The potential Seller complained that the Agent had charged them a commission fee that they were not entitled to as the Buyers introduced could not be considered ‘ready, willing and able’, underlined by the fact that the transaction had not completed.
The Estate Agents (Provision of Information) Regulations 1991 define a purchaser who is ‘ready, willing and able’ as a person (or persons) who “is prepared and is able to exchange unconditional contracts for the sale of your property”. In this case it was clear from the Agent’s file that the Buyers’ ability to complete the transaction was dependent on the successful sale of their own property, a satisfactory survey of the Seller’s property, searches and a successful mortgage application, none of which had been obtained.
On the basis of the information and evidence provided, I was not persuaded that the Buyers satisfied the definition of ‘ready, willing and able’ purchasers. Indeed, given the Buyers’ circumstances, it was clear that, at the point that the transaction broke down, the Buyers were neither ‘ready’ nor ‘able’ (regardless of whether they could be considered ‘willing’) to complete the transaction. I, therefore, supported the complaint and directed the Agent to withdraw their invoice for the commission fee.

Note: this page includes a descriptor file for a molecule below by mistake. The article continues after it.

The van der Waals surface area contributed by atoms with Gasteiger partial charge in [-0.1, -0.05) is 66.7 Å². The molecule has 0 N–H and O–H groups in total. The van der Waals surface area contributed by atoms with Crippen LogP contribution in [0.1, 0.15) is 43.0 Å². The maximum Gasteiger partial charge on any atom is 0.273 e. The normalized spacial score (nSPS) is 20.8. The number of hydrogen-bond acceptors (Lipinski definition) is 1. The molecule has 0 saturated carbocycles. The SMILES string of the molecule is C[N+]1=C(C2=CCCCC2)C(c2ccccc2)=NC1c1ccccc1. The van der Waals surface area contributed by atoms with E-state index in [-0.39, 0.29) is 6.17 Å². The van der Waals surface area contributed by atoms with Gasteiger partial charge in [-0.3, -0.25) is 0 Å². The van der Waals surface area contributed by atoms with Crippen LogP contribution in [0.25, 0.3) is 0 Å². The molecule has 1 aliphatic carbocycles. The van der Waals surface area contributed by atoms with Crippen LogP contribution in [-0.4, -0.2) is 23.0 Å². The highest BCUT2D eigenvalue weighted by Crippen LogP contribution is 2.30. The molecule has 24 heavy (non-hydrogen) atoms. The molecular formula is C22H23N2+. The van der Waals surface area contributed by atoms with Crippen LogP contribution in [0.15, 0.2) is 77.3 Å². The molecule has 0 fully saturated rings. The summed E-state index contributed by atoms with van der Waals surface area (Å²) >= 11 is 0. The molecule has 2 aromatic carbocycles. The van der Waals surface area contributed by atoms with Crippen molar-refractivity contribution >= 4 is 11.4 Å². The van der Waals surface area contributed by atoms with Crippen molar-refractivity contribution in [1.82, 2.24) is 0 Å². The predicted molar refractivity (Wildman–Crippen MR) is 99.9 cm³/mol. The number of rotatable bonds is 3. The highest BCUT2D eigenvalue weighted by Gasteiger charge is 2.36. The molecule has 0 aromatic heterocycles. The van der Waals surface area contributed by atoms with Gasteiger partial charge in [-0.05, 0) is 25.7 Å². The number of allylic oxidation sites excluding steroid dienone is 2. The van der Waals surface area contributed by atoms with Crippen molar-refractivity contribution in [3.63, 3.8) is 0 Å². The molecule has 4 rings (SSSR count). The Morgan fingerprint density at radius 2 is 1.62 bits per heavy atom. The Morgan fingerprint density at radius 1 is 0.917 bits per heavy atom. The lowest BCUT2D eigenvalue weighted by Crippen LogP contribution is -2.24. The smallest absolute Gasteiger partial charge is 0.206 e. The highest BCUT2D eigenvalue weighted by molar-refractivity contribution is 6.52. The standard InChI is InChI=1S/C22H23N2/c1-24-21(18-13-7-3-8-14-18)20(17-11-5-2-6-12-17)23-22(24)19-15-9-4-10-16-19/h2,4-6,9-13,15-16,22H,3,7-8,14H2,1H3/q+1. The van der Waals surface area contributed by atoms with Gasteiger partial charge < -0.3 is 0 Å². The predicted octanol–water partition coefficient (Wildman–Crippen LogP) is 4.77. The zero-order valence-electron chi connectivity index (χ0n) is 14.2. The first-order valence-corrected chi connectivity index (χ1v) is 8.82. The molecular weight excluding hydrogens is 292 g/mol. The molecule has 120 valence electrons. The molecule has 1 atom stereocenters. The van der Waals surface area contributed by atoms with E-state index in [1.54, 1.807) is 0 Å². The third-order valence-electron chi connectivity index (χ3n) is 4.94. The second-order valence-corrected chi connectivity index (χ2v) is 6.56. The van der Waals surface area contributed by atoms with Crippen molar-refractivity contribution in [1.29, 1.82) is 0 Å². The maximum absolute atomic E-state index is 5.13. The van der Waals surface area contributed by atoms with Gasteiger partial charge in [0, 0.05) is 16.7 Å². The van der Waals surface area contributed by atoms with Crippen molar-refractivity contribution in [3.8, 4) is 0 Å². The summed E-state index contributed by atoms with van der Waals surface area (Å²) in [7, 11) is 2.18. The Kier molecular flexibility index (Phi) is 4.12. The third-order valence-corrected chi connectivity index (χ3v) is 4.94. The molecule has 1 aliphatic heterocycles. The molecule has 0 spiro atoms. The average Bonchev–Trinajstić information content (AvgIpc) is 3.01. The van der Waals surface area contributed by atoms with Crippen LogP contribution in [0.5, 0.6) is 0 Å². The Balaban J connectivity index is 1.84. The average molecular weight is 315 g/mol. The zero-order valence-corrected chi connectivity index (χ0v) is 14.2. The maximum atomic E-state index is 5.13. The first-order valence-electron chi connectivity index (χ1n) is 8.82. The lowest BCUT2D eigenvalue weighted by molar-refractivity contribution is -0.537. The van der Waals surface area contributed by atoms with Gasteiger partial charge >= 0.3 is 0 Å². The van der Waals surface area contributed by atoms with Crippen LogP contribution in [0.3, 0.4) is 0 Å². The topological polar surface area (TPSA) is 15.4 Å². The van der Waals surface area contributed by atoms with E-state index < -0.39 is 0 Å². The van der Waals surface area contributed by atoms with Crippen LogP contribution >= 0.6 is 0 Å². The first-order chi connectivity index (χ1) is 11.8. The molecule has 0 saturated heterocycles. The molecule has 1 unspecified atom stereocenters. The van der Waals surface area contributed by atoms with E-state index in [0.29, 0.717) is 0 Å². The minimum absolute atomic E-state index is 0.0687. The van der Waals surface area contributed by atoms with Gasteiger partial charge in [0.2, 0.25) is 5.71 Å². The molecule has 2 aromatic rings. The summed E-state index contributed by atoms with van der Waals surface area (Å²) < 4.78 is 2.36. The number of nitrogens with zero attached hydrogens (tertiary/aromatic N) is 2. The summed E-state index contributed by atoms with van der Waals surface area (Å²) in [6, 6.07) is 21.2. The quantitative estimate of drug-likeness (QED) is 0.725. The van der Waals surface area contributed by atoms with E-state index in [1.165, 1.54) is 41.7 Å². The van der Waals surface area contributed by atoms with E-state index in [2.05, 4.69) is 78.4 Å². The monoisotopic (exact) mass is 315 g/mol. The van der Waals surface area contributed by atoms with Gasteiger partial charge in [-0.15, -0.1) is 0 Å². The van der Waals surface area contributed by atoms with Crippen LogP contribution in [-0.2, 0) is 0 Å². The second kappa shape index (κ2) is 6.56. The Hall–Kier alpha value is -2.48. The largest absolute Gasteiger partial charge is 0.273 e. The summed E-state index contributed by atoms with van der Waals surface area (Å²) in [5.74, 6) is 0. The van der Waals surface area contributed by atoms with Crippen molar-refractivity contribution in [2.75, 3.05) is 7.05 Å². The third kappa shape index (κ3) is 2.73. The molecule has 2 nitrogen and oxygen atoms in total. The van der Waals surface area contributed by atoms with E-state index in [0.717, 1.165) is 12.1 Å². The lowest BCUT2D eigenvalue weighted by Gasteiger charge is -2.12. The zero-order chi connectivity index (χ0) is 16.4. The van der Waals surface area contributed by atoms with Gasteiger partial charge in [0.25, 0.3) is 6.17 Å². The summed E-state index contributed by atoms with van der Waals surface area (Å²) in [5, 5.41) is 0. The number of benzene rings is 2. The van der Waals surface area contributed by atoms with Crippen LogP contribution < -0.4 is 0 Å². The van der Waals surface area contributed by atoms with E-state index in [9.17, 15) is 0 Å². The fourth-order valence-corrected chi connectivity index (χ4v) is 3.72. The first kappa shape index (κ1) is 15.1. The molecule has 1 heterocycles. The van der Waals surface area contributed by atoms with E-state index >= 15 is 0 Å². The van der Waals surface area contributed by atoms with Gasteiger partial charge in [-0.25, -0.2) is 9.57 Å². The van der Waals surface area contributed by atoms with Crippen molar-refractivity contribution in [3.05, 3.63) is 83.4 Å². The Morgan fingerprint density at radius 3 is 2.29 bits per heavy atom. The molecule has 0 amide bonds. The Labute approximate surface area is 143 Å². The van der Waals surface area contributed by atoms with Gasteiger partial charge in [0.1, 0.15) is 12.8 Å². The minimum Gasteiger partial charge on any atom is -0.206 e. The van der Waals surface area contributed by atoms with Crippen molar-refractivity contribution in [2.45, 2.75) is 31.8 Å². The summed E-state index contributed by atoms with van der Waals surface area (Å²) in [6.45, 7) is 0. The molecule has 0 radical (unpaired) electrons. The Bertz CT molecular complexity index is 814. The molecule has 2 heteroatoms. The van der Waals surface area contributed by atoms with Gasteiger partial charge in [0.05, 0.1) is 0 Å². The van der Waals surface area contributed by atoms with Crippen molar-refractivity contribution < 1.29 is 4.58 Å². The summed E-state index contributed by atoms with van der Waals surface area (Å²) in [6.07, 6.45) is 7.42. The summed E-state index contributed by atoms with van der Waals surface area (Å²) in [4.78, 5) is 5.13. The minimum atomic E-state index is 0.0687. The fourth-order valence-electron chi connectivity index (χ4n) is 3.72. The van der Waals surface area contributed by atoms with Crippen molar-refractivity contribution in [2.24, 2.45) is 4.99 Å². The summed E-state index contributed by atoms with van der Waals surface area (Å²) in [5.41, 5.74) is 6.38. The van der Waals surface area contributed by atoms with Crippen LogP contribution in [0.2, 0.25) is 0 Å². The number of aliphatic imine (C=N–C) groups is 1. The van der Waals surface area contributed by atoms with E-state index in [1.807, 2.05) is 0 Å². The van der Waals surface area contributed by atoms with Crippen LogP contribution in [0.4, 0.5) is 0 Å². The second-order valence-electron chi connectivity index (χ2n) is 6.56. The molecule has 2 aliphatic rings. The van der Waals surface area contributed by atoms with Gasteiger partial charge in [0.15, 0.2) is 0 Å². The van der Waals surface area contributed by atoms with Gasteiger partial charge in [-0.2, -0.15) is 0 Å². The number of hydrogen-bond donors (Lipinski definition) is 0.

If a ‘ready, willing and able’ clause is to be used in agency agreements, the precise circumstances upon which a commission fee will become due must be explained to the consumer prior to the signing of the document. Thereafter, in order for a commission fee to be charged, the buyer introduced by the agent must fulfil the ‘ready, willing and able’ definition as set out in the Estate Agents (Provision of Information) Regulations.